[Since precious metals
have been struggling in recent days, diving back into the archives while we're away in
order to see what I was thinking and writing about gold and silver years ago
seemed like an interesting thing to do. From May
9, 2005 - exactly seven years ago today and about two months after the
original blog began when the gold price was languishing at about $425 an
ounce - comes the article below that looks at the world's monetary system
from a distinctly engineering point of view.]
As an engineer, the role
that gold has played in monetary systems throughout history is fascinating to
me. If you are an engineer or scientist by profession, you were taught the
Scientific Method – observe, postulate a theory, then test the theory.
If the theory survived the testing, it would be accepted as being true, or as
being an accurate model, or as being a viable system – something that
could then be used to reliably predict future outcomes.
Sounds like a pretty good
method. So, why isn’t the Scientific Method used to create and control
It seems that throughout
history, over long periods of time, the same mistake is made again and again
– although intentions are initially noble, governments and their banks
always end up creating too much money. At first things seem to go well
– everyone prospers for a while, but it always ends badly. More money relative
to things that the money can purchase causes the money to lose value, people
lose faith, and disasters occur – a moral hazard.
Surely, these can’t
be the results of using a system developed using the Scientific Method, where
the outcome can be reliably predicted.
Now, these problems only
occur when a monetary system uses fiat money – money that is not backed
by anything other than faith in the government and the economy of the country
that issues it. The same government that, in recent centuries, in most of the
western world, offers themselves for re-election every few years –
their aim is to please their constituents, while at the same time controlling
the money supply – maybe this is part of the problem.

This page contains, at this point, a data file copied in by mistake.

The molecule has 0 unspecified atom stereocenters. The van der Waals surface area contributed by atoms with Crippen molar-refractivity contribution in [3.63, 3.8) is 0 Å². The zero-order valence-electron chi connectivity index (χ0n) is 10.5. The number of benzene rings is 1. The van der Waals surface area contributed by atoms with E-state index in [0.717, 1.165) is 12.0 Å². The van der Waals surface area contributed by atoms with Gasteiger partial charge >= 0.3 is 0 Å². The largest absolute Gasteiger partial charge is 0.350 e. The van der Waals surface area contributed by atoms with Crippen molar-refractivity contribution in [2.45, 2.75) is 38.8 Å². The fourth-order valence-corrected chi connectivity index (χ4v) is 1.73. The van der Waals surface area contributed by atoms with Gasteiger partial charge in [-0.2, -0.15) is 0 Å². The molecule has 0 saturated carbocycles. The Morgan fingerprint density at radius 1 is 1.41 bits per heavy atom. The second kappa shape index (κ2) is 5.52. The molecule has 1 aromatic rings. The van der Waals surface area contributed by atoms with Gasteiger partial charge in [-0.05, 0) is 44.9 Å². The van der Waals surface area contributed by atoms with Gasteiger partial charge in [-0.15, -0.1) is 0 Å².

Another type of monetary
system, one which uses commodity money, for example gold coins and paper
money backed by gold, doesn’t seem to suffer the same fate as fiat
money systems – this must be because in a commodity backed system,
money can not be “created” – it
has to be dug out of the ground. Digging is harder than printing or making
entries in an account.
In fact, you might guess
that the commodity backed monetary system is the result of the Scientific
Method first used thousands of years ago – a system which has stood the
test of time – continually tested over millennia … and surviving.
Maybe the real problem with government and money over the centuries is that
there has been a proven monetary system available, but governments just
don’t use it enough, or they stop using it from time to time – and
then problems arise.
Today, we find ourselves
thirty some years removed from any linkage to gold, and look around –
debt, credit, stocks, bonds, hedge funds, real estate.
If we are not going to
use the monetary system that we know has worked successfully throughout
history, maybe someone should run some tests to see if the system we are
using can really endure. Maybe we should conduct some experiments,
somehow, instead of just continuing to create more money – money
creation as a cure for all the world’s economic problems – we
know how that will probably turn out.